I’m sitting in my CHU (Containerized Housing Unit) about to bed down before a 4:15 a.m. meeting for my MRAP (Mine Resistant Ambush Protected) trip to the Green Zone tomorrow. Everything seems to have been sorted out. I’m not sure what went wrong, but it probably had something to do with the fact that my flight got me in on the 16th despite leaving on the morning of the 15th. I don’t know, but it’s nice to be in a heated room with some food, internet and a bed.
I have to say I’ve been impressed with the friendliness and helpfulness of every soldier and contractor I’ve come across so far. I know it shouldn’t be a surprise, but basically thus far every next step has been a mystery, and I’ve had to rely on the U.S. military 100 percent to guide me. And they’ve come through. When I don’t know something there is always someone there willing to either answer my question or direct me to someone who can. I figured in a high-stress environment where thousands of people are moving through everyday people would be less interested in helping out a total neophyte. I was wrong.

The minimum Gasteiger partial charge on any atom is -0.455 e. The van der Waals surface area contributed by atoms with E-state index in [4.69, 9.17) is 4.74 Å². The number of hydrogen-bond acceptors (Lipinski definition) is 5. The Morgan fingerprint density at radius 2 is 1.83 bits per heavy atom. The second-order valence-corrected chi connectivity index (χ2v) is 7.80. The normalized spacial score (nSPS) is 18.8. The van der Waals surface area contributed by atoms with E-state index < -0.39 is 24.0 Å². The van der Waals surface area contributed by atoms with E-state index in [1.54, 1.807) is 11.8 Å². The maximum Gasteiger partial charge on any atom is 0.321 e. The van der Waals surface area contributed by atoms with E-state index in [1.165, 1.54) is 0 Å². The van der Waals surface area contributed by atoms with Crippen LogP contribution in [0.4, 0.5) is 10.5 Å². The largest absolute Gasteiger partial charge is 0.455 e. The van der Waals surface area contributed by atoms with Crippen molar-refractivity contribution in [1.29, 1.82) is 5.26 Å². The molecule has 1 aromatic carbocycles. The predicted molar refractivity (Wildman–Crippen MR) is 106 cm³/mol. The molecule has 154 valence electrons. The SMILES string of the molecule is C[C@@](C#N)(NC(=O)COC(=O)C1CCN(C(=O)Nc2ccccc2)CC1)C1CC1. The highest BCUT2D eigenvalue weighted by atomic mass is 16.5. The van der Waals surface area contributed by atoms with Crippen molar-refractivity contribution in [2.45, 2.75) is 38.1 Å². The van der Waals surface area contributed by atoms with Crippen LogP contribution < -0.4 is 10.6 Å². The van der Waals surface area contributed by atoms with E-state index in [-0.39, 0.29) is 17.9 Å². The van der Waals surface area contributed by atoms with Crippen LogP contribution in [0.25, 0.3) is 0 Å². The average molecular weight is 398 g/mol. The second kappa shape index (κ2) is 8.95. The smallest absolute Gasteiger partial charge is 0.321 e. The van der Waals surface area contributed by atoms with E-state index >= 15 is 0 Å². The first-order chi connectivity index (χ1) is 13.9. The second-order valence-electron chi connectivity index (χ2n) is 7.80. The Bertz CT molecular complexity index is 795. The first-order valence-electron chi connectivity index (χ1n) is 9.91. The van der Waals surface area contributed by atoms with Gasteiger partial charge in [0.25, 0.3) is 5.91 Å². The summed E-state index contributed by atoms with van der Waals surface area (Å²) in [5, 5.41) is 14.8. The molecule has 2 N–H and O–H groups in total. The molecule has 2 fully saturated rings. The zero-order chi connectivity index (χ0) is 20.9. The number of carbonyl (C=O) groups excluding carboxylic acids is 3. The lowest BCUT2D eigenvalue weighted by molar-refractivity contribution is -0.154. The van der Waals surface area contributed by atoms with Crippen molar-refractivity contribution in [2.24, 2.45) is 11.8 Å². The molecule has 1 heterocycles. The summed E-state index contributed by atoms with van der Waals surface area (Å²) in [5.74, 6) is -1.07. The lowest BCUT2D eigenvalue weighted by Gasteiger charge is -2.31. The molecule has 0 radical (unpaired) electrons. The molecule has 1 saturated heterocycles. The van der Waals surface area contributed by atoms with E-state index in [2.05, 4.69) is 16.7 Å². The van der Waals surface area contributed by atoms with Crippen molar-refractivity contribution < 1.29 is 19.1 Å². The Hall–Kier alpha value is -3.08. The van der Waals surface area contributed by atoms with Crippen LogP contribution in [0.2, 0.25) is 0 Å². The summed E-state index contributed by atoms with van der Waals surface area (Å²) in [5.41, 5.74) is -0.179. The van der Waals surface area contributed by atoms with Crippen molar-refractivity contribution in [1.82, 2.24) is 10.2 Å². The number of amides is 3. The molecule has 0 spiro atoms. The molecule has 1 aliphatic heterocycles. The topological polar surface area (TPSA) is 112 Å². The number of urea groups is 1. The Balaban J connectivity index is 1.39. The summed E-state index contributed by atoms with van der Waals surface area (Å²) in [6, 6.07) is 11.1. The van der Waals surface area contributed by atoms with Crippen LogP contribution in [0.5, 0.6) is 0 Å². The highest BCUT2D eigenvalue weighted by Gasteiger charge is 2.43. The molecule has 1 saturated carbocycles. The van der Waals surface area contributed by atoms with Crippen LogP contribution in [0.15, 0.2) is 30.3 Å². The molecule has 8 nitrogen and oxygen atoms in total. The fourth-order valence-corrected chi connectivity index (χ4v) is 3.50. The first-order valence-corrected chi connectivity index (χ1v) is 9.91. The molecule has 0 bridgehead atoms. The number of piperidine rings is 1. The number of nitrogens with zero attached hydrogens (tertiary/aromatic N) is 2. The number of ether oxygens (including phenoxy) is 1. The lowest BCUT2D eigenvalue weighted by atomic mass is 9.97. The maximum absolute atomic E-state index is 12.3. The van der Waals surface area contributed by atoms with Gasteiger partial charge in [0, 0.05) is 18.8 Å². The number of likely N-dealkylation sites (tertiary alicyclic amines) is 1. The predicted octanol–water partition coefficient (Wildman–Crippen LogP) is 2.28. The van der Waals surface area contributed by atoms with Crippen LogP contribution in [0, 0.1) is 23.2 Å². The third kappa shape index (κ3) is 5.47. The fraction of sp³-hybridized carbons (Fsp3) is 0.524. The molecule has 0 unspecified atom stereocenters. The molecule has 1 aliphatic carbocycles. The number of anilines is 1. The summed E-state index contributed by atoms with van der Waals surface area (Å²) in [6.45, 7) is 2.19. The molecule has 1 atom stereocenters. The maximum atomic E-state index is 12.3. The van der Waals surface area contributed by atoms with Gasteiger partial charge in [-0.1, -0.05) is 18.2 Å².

I’ve got six hours until I’ve got to catch my ride to the Rhino, as the MRAPs are called, so I’m going to crash. I got a Skype call in to my wife, saw my dog, and wolfed down a sandwich. Tomorrow I think I get to do what I came here to do.
2 thoughts on “Much Better…”
Firstly, congratulations on fulfilling part of your professional dream as a Middle East correspondent! Secondly, I am writing a brief article on your assignment. I spoke with Sasha, your dad, and your mom (we’re having dinner tonight at her place) ~ Can you tell me when you arrive in the Green Zone and which New Hampshire Nat’l Guard troops you will be staying with and interviewing? Will it just be NH military? When will your first broadcast on NHPR be? Does MPR know about this? I might give them a head’s up if they do not. I will be on deadline Tuesday. It is now 3:30 p.m. in Boothbay on the 17th. Thanks, Blessings and wishing you safe and satisfying travel, Lisa Kristoff
My father used to fly C-130s (Hercules or “Herky Birds” as he called them). During the first Gulf War, he was stationed in Saudi Arabia but flew supply missions to the front lines and then, navigated the same planes back to the Delaware Air Base where they were stationed (he was part of the Delaware Air National Guard at the time). Watching them land with a group of people who were all waiting for someone they loved and had spent months worrying for to disembark was incredibly powerful to a 12-year-old me. Those planes mean three things to me: someone leaving for a dangerous place, someone returning from one and someone else waiting on the sidelines. Stay safe, Erik.